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Friday, 15 October 2010

Mary Sheepshanks

In 1891 Mary Sheepshanks went to Newnham College to study medieval and modern languages. She later recalled: "College life meant for me a new freedom and independence ... The mere living in Cambridge was a joy in itself; the beauty of it all, the noble architecture, the atmosphere of learning were balm to one's soul ...To spend some of the most formative years in an atmosphere of things of the mind and in the acquisition of knowledge is happiness in itself and the results and memories are undying. Community life at its best, as in a college, brings contacts with people of varied interests and backgrounds and studying a wide range of subjects. Friendships are formed and new vistas opened. For a few years at least escape is possible from the worries and trivialities of domestic life."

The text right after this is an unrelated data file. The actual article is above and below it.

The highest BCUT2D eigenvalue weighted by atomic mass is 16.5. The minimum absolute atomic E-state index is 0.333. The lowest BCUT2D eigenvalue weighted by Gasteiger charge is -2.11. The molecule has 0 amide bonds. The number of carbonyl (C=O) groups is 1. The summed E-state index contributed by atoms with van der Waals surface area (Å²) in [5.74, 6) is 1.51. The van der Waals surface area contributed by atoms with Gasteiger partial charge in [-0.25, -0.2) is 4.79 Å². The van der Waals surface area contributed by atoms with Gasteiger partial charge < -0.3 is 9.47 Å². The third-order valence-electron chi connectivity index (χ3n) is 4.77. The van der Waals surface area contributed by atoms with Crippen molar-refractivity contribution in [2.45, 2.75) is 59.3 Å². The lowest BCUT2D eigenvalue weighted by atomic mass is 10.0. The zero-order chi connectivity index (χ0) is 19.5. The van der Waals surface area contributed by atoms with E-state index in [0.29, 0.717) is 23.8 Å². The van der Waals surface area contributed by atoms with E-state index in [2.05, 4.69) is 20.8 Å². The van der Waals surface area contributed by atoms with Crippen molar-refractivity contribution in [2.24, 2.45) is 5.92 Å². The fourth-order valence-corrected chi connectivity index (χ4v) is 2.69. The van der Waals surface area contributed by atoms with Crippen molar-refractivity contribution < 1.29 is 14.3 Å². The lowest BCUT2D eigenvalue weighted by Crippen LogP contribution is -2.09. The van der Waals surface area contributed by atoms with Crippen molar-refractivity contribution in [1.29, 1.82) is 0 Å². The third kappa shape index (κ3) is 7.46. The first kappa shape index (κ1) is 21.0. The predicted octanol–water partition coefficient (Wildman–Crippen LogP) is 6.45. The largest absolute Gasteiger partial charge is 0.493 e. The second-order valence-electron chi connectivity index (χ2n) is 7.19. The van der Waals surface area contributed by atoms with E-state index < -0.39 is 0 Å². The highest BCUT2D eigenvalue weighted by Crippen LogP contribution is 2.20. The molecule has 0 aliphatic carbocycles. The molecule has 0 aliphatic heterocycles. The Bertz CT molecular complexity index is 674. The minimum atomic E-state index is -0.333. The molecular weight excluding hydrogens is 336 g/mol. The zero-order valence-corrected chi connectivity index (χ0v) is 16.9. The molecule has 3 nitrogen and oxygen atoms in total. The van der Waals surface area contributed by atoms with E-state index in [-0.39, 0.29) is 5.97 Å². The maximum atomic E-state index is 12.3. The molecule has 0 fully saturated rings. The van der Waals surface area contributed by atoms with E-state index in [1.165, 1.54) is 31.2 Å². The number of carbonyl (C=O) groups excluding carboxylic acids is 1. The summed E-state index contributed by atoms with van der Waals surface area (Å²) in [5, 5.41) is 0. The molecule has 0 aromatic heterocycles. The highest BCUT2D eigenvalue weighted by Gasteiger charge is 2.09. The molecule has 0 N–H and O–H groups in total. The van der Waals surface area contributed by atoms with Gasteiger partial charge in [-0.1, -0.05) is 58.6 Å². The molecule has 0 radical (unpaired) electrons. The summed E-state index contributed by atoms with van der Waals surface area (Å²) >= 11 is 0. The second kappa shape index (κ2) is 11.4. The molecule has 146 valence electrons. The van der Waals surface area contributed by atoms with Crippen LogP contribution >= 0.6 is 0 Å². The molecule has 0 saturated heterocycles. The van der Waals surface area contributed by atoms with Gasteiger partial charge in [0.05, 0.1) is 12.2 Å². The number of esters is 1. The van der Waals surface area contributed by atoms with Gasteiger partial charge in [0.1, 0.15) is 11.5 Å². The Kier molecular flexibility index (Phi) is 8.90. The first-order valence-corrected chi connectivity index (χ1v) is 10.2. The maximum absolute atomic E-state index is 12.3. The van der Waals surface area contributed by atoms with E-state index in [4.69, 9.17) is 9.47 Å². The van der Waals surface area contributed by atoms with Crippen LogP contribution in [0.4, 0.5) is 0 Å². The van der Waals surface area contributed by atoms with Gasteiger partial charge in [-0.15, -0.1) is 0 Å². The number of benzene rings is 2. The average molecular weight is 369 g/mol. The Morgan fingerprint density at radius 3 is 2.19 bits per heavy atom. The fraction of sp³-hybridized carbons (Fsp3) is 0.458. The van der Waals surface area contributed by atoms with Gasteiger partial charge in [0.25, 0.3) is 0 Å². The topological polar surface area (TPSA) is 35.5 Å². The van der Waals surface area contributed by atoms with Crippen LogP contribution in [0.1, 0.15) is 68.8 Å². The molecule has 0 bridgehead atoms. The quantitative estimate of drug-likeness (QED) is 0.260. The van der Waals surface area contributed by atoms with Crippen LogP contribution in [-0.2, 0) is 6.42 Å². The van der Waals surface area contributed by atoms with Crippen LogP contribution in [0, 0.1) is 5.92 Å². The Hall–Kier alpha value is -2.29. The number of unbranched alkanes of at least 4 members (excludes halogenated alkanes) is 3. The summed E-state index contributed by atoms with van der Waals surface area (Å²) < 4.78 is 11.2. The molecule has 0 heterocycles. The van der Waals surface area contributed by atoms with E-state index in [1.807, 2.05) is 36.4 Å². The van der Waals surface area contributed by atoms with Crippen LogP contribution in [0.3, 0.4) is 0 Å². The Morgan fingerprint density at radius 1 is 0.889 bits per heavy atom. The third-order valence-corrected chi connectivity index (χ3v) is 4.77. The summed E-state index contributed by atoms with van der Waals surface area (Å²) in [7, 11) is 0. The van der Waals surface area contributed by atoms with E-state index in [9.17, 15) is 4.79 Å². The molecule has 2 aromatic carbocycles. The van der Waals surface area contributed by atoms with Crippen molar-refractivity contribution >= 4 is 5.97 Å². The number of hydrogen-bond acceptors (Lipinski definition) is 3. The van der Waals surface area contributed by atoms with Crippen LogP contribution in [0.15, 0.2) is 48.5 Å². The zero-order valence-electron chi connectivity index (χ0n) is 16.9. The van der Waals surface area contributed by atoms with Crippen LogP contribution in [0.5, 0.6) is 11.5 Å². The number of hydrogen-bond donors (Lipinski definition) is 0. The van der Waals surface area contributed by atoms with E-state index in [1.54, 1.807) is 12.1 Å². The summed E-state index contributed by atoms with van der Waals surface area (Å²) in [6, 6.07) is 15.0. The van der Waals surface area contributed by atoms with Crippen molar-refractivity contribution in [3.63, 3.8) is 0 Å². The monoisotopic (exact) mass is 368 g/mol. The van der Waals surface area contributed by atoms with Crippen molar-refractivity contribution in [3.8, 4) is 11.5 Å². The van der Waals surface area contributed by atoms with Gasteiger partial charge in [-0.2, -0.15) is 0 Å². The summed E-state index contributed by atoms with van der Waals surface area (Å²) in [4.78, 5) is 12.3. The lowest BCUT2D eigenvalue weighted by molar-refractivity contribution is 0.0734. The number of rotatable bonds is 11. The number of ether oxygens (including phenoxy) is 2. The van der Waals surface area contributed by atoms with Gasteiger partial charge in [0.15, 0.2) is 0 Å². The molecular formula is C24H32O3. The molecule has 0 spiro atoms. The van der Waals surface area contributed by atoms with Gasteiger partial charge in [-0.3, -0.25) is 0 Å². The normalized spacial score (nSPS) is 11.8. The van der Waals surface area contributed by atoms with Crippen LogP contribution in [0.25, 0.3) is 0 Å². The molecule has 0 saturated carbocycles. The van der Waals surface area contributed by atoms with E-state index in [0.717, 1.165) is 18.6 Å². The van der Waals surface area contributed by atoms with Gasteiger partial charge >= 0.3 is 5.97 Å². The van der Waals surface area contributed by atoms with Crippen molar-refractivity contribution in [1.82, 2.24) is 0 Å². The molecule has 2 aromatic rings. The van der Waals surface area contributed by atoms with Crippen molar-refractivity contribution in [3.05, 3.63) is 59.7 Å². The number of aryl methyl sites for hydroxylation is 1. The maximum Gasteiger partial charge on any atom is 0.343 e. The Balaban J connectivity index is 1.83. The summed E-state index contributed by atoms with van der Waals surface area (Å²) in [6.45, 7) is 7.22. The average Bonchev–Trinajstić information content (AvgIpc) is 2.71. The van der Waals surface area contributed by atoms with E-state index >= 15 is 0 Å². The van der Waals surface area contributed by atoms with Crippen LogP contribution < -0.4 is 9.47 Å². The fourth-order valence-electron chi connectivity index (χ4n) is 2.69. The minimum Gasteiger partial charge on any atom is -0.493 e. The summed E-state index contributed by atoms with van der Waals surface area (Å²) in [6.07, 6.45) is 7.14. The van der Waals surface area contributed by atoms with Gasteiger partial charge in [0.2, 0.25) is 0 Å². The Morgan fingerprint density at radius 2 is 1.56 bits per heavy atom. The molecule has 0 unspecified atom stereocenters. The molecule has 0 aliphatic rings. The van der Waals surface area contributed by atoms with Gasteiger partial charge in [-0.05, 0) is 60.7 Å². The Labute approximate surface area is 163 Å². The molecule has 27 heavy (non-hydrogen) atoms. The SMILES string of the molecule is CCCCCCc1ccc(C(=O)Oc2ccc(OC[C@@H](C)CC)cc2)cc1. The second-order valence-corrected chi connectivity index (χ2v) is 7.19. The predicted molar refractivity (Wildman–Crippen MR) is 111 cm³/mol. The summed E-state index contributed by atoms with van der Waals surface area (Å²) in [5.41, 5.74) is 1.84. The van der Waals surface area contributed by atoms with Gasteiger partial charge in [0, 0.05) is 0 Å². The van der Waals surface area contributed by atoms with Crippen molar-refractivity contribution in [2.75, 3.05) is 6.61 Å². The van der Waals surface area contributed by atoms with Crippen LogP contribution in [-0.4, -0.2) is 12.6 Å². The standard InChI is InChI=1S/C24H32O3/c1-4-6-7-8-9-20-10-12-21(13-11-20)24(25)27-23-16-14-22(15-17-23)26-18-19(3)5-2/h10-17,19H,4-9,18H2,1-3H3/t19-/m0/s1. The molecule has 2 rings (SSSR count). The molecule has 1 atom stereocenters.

While at Newnham College Mary began to teach adult literacy classes in the poor working-class district of Barnwell. This experience turned her into a social reformer. She also became friends with Bertrand Russell, a strong advocate of free love and women's suffrage. He was also highly critical of organised religion. Her sister, Dorothy Sheepshanks, recalled that, "Mary came to hold very advanced views in many respects, views of which father disapproved." John Sheepshanks, who was Bishop of Norwich at the time, was so shocked by Mary's views on politics and religion that he insisted that Mary must not spend any of her future university vacations at home.

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